Business registration in the Hardap region, of which low numbers had been a concern to government, has been revamped and is gradually improving. Governor of the Hardap region Salomon April said the business registration process has now been improved through digital processing with the turnaround time greatly reduced, with 120 businesses registered in the past 12 months.
The same process has been done with micro, small and medium enterprises (MSMEs) certification to allow registered businesses to participate in the public procurement processes.
“Certificates to the number of 65 were issued in the last 12 months, and 14 505 face masks were produced by local suppliers from material procured by the ministry of industrialisation for distribution to vulnerable persons to the fight against Covid-19,” stated April during his state of the region address (SONA) last week.
The governor added that government recognised the importance of MSMEs and the role they play to develop the economy; hence, the ministry of industrialisation implemented appropriate policies and programs to enhance business growth.
Minister of industrialisation Lucia Iipumbu earlier this year expressed concern that businesses in the Hardap region were not actively involved in applying and participating in efforts to grow the sector. Iipumbu addressed her concerns during stakeholders’ consultations with the business community in the region.
Meanwhile, on ongoing and upcoming projects in the region, April indicated that a milk value chain development will commence in the region during the current financial year with the budget allocation of N$500 000.
Furthermore, the governor said his office has partnered with its counterpart in the Oshana region to strengthen effective governance, accountability and transparency in collaboration with the regional council.
He added that similar partnerships have begun with the Erongo and //Kharas regions through offices of respective governors to stimulate economic activities, particularly in agriculture, fishing, mining and education.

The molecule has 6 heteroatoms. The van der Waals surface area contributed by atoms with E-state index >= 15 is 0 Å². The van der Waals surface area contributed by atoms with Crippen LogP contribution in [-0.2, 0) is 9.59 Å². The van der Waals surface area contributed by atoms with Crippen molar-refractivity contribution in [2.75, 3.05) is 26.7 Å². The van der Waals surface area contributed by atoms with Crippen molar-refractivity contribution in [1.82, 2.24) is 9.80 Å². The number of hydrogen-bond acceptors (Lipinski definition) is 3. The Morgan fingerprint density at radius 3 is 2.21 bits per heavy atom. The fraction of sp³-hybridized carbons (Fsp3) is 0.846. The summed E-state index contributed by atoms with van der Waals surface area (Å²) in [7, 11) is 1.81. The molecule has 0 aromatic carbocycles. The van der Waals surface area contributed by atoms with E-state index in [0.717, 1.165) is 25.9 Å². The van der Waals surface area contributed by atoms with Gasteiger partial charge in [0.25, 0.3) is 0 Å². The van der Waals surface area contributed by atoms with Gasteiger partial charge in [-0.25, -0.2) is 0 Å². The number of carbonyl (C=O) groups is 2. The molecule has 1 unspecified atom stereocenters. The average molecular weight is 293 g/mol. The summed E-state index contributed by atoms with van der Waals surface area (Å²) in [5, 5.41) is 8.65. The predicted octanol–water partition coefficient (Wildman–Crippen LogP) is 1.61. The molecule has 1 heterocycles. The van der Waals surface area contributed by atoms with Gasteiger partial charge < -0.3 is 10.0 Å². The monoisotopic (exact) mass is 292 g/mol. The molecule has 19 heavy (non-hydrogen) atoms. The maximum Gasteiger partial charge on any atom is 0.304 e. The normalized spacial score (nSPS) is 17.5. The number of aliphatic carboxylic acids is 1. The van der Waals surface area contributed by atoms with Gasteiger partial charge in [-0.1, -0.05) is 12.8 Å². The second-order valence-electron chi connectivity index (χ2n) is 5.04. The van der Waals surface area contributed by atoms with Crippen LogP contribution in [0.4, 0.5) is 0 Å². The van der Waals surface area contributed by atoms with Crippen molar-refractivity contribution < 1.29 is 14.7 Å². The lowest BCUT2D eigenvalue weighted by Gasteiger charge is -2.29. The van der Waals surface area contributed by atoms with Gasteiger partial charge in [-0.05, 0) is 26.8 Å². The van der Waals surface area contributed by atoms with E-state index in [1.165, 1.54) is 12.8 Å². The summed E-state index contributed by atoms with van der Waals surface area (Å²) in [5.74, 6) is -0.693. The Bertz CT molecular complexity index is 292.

“The Hardap region will benefit from phase two of the United Nations Development Program (UNDP) funded program earmarked for strengthening Namibia’s food systems to recover from emergencies and disease-related shock through the build back better program,” he noted.
Expansion of farming and strengthening of horticulture in resettlement farms in partnerships with food and agriculture organisation is still happening in the Hardap region.
Hardap has also engaged the ministry of environment and tourism to develop a long-term cultural heritage trail in an attempt to attract tourism in the region and boost local growth.
Outlining challenges in the region, April noted that implementations of capital projects that are slow and some that have actually come to a complete standstill: “We must, therefore, work at both regional and national level to find innovative ways of fast-tracking the implementation of processes”.
According to April, poverty and unemployment need to be addressed with the urgency it deserves, saying it is unacceptable that about 60% of people continue to live in shacks without access to water and sanitation.
“We must fast track housing delivery, sanitation and service delivery in general. It is also equally important to invest in critical sectors such as agriculture in order to ensure food nutrition security at household level and also to ensure employment opportunities,” April concluded.